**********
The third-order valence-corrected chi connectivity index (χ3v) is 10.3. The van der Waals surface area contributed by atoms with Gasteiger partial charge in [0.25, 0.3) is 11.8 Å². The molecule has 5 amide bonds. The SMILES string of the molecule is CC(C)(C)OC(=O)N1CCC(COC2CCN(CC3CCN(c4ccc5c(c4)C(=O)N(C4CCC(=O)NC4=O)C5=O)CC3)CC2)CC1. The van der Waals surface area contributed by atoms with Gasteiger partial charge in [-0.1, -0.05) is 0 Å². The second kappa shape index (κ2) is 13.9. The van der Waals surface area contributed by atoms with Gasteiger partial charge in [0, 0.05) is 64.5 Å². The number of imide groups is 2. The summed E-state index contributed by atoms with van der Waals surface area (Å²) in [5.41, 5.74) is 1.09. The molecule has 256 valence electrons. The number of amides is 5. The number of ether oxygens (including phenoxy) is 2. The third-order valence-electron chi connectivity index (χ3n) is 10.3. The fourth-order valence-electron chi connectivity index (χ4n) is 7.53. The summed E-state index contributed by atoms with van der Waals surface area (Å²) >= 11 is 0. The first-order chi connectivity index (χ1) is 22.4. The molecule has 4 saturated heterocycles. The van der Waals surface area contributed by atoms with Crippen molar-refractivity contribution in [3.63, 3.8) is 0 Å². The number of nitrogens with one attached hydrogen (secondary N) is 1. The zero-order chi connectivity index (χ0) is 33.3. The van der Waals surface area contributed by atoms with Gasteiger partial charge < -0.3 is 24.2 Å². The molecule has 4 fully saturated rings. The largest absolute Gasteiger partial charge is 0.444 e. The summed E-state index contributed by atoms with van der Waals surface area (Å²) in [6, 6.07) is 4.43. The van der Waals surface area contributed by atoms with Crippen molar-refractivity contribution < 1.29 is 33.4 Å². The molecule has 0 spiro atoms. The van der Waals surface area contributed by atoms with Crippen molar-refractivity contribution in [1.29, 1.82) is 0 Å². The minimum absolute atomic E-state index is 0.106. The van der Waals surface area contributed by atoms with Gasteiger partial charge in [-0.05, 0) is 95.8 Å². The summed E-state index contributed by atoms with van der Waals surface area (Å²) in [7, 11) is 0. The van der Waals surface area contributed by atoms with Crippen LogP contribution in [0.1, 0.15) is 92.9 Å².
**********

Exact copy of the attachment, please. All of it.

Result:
The third-order valence-corrected chi connectivity index (χ3v) is 10.3. The van der Waals surface area contributed by atoms with Gasteiger partial charge in [0.25, 0.3) is 11.8 Å². The molecule has 5 amide bonds. The SMILES string of the molecule is CC(C)(C)OC(=O)N1CCC(COC2CCN(CC3CCN(c4ccc5c(c4)C(=O)N(C4CCC(=O)NC4=O)C5=O)CC3)CC2)CC1. The van der Waals surface area contributed by atoms with Gasteiger partial charge in [-0.1, -0.05) is 0 Å². The second kappa shape index (κ2) is 13.9. The van der Waals surface area contributed by atoms with Gasteiger partial charge in [0, 0.05) is 64.5 Å². The number of imide groups is 2. The summed E-state index contributed by atoms with van der Waals surface area (Å²) in [5.41, 5.74) is 1.09. The molecule has 256 valence electrons. The number of amides is 5. The number of ether oxygens (including phenoxy) is 2. The third-order valence-electron chi connectivity index (χ3n) is 10.3. The fourth-order valence-electron chi connectivity index (χ4n) is 7.53. The summed E-state index contributed by atoms with van der Waals surface area (Å²) >= 11 is 0. The first-order chi connectivity index (χ1) is 22.4. The molecule has 4 saturated heterocycles. The van der Waals surface area contributed by atoms with Crippen molar-refractivity contribution in [3.63, 3.8) is 0 Å². The number of nitrogens with one attached hydrogen (secondary N) is 1. The zero-order chi connectivity index (χ0) is 33.3. The van der Waals surface area contributed by atoms with Gasteiger partial charge < -0.3 is 24.2 Å². The molecule has 4 fully saturated rings. The largest absolute Gasteiger partial charge is 0.444 e. The summed E-state index contributed by atoms with van der Waals surface area (Å²) in [6, 6.07) is 4.43. The van der Waals surface area contributed by atoms with Crippen molar-refractivity contribution < 1.29 is 33.4 Å². The molecule has 0 spiro atoms. The van der Waals surface area contributed by atoms with Crippen molar-refractivity contribution in [1.29, 1.82) is 0 Å². The minimum absolute atomic E-state index is 0.106. The van der Waals surface area contributed by atoms with Gasteiger partial charge in [-0.05, 0) is 95.8 Å². The summed E-state index contributed by atoms with van der Waals surface area (Å²) in [7, 11) is 0. The van der Waals surface area contributed by atoms with Crippen LogP contribution in [0.1, 0.15) is 92.9 Å².